Selections from The She Puppet Sourcebook (2002), colour laser prints on Xerox paper, dimensions variable
Ahwesh’s practice involves extensive research into her subject matter. The She Puppet Sourcebook is a collection of materials related to her video She Puppet. It includes references to the texts cited in the video’s voiceover and various other touchstones dating back to the nineteenth century: from images of female automata and the “vanishing woman” of pre-classical cinema, to quotations from cyberfeminist theory and discussions of artistic appropriation. The sourcebook unfolds a media archaeology of Lara Croft, shedding light on Ahwesh’s attraction to this character and suggesting that the ostensibly ‘new’ medium of the videogame has profound roots in older media forms.
The Scary Movie (1993), Super 8 film transferred to digital video, 9 mins
Martina and Sonja cross-dress and make-believe for the Super 8 camera, approaching the horror film as a storehouse of conventions to raid. They mess around with an array of phallic props so detached from masculine potency as to court comedy. Although Ahwesh makes use of an intimacy typical of home movies, she strongly works against any claim to authenticity, emphasising performativity instead. By engaging children, the video sets the scene for a non-authoritarian approach to representation through play and laughter.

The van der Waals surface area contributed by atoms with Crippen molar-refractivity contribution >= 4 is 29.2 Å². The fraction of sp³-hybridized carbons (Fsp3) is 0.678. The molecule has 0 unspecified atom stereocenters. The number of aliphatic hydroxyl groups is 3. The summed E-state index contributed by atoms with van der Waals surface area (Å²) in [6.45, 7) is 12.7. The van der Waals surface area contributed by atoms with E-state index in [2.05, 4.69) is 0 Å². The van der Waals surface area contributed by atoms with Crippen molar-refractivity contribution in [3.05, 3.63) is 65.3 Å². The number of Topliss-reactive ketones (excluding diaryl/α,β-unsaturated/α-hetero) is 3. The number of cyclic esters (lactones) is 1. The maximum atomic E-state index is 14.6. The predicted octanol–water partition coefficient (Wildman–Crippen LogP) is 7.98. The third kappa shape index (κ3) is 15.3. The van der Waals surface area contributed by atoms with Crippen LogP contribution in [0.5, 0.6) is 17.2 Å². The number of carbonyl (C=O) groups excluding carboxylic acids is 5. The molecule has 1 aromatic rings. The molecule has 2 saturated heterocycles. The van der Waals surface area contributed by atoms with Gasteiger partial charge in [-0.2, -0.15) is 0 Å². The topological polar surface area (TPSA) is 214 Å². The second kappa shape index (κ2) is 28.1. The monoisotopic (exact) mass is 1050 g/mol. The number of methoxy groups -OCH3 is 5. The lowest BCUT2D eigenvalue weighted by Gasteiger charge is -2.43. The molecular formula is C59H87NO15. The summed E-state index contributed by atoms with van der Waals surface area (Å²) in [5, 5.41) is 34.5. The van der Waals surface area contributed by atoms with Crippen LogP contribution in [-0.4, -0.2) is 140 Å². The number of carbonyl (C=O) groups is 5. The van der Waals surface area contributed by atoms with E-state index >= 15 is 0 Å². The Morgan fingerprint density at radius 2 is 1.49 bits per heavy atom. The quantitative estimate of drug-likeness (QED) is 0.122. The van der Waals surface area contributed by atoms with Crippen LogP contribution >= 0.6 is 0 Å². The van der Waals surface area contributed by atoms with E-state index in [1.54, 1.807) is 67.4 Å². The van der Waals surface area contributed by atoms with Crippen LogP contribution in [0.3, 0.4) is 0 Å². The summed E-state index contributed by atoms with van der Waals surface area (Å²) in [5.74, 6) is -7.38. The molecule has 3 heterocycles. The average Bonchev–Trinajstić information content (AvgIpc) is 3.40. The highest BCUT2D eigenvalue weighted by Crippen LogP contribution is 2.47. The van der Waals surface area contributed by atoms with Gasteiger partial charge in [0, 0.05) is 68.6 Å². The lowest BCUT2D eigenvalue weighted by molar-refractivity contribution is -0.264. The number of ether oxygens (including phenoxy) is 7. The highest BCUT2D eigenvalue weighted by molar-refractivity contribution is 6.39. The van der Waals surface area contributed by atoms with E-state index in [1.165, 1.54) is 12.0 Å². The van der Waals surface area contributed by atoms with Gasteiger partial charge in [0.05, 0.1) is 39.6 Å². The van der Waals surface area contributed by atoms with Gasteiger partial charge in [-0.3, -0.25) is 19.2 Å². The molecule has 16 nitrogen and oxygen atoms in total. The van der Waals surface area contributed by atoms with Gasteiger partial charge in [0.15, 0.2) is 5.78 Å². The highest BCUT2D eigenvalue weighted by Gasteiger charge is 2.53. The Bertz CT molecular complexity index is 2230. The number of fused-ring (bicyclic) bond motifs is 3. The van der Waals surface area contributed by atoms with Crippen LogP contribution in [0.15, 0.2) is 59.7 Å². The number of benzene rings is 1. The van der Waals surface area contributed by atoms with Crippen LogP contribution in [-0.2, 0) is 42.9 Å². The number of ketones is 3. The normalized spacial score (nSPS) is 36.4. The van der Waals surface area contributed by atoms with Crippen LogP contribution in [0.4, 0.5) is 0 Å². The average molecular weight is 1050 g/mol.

The Color of Love (1994), 16 mm film transferred to digital, 10 mins
This 16 mm film was created by optically printing a Super 8 reel of pornography, which came into Ahwesh’s possession in an advanced state of decay. Ahwesh gives new life to rain-damaged footage in which two women engage in sexual acts around a male corpse, slowing its motion and enlarging selected details to highlight its ruination. One of Ahwesh’s most celebrated works, The Color of Love is a performance of erotic spectatorship made material, in which pornography’s demand for hypervisibility gives way to revelation and concealment.
The Vision Machine (1997), 16mm transferred to digital, 20 mins
Borrowing its title from Paul Virilio’s 1988 book, in which the author attempts to outline the intellectual consequences of technological development upon visual perception, the vision machine explores gender and humour through a mixture of 16 mm film, Hi8 video, and Pixelvision (a camera for children made by Fisher-Price and launched in 1987 to poor commercial results). References to the films Viridiana (1961) by Luis Buñuel and Anemic Cinema (1926) by Marcel Duchamp appear amidst classic pop songs, a raucous party, and scenes of young women telling jokes in which sexuality is at stake. Leaving behind notions of avant-garde seriousness, Ahwesh delves into the relationship between language, the unconscious, and technology.